That's On Me: By pure coincidence, I ended up setting in the media tent across from someone who was supposed to be interviewed, according to their PR person, by the Houston Press. Life is weird like that sometimes: you choose a place to sit because your feet hurt, and you end up sitting across a stranger that is supposed to talk to someone like you. And in that moment I felt bad because I didn't want that person to be feel like they were wasting their time. So I did the only thing I thought I could do: I started asking them questions. Bad call. What was meant to be a gesture of "sorry this is weird, let's try to make something out of it" became me, I assume, coming off like kind of a clueless dick. So, to Future Death: please accept my apology. You guys were really good at The Sidewinder, once I found out what you sounded like.
The 300: I made the choice to leave the fest early on Saturday so that I could for sure get in to The Sidewinder to check out Moving Panoramas. This was a wise choice, because they were opening for Future Islands, and the booking gods put that show featuring a band that was one of the biggest of the festival in a room that only holds 300 people. The line outside the club ended up being massive, as you might expect, with at times hundreds of folks standing around, hope springing eternal that they might against all odds get in. Me? I left so that someone who might want to see the headliners could have my spot... and also because the floor outdoors at The Sidewinder is hella uncomfortable. I love the idea of FFF Nites, but I wish you didn't have to sacrifice fest time to get a good spot for the night.
— Cory Garcia
Wu-Tang Clan: With a lineup as stacked as Fun Fun Fun Fest, it still became abundant at the Blue Stage on Saturday night that everyone was waiting to see what kind of set Wu-Tang wou;d bring. Almost every band and fan at the fest had grown up on them, so it seemed a safe bet to think they would be the premiere headliner of the whole weekend.
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Instead, they produced a set which was largely contrived and built from broken parts of a massive whole. With the absence of Method Man, Ghostface Killah, and Raekwon, the set devolved into the Wu-Tang B-listers spitting their stuff in a half-drunken haze, trying desperately to seem cool in the wave of much more vital and relevant trends. While I'll always have respect for Wu-Tang, they need every living member to thrive. Otherwise, is it even Wu-Tang?
Delays on Saturday: When I finally made it through the gate and got to see live music, I felt properly compensated. Yet, still, it felt like a cop-out that the festival needed to “resod” ground in the fields around Auditorium Shores, forcing a rain delay which held off the festival for over an hour.
Not only did this force the earliest bands to get bumped, but it showed a distinct lack of planning aptitude on the part of the festival organizers. They had access to the same weather forecasts we did and could have easily predicted the downfalls. Instead, they chose to make fans wait outside in the cold and rain.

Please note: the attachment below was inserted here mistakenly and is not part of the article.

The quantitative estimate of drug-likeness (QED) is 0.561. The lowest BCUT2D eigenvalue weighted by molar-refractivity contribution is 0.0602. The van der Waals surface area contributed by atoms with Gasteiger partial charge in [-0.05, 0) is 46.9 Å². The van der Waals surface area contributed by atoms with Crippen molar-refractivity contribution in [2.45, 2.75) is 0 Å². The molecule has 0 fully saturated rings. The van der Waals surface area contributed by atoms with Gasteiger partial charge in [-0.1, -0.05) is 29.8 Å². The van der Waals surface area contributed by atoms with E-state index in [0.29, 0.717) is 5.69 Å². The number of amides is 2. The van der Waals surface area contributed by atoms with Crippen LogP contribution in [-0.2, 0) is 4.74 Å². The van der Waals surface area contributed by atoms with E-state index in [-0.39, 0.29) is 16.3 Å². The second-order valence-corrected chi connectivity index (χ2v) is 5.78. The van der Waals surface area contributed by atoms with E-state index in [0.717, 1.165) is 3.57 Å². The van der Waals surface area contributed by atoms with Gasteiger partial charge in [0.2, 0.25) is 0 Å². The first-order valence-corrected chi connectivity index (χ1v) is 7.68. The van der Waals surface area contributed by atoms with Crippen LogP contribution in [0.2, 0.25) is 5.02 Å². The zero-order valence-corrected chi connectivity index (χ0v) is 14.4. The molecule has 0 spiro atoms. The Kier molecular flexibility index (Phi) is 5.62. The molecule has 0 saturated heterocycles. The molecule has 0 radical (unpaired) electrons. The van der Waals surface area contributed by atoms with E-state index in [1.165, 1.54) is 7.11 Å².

It was a scenario I felt like had been promised would not happen again after last year. Then, for an hour,it did. This sort of shoddy planning and scheduling was old last year, much less after a promise to keep control of the audience. At this point, you might as well move them to Oakland.
— Corey Dieterman
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Wu-Tang Clan, Hold The Clan: With the exception of Ghostface Killah, Method Man, and Raekwon, this version of Wu-Tang is exponentially less nothing to fuck with. I mean, they are definitely legends, and they can get away with one missing member or two, but three of the best dudes in the crew? C'mon son! I ran into a friend walking away from the stage, with a disappointed look on his face. "I'm rapping every other line cuz those guys aren't even there!" he told me. Gza's solo spoken word set on the Yellow Stage earlier in the day was something different and amazing, as he dropped lyrically powerful poetic lines and existential stanzas onto the engaged and curious crowd. He left us with such lines as "The vibrations of the universe is the background to the sounds that we call music." I would have much rather sat through him saying stuff like this over and over than their actual performance.
SchoolBoyQ: Although the Top Dawg Entertainment lieutenant's was still pretty great, it was nothing like the raw, hardcore Schoolboy that played this same stage and festival three years ago. Back then he was fresh off the heels of his Habits & Contradictions album with the smash hit "Hands On The Wheel". He spent most of that time bouncing around the stage without his shirt on. Flash forward to this year, and it was a more subdued Q wearing a dashiki. He also stated that he was trying to kick a cold or the flu, so his DJ filled in some time playing Kendrick Lamar tracks. I gotta admit though... seeing "Shabba" and "Work" performed live is simply astonishing.
— Marco Torres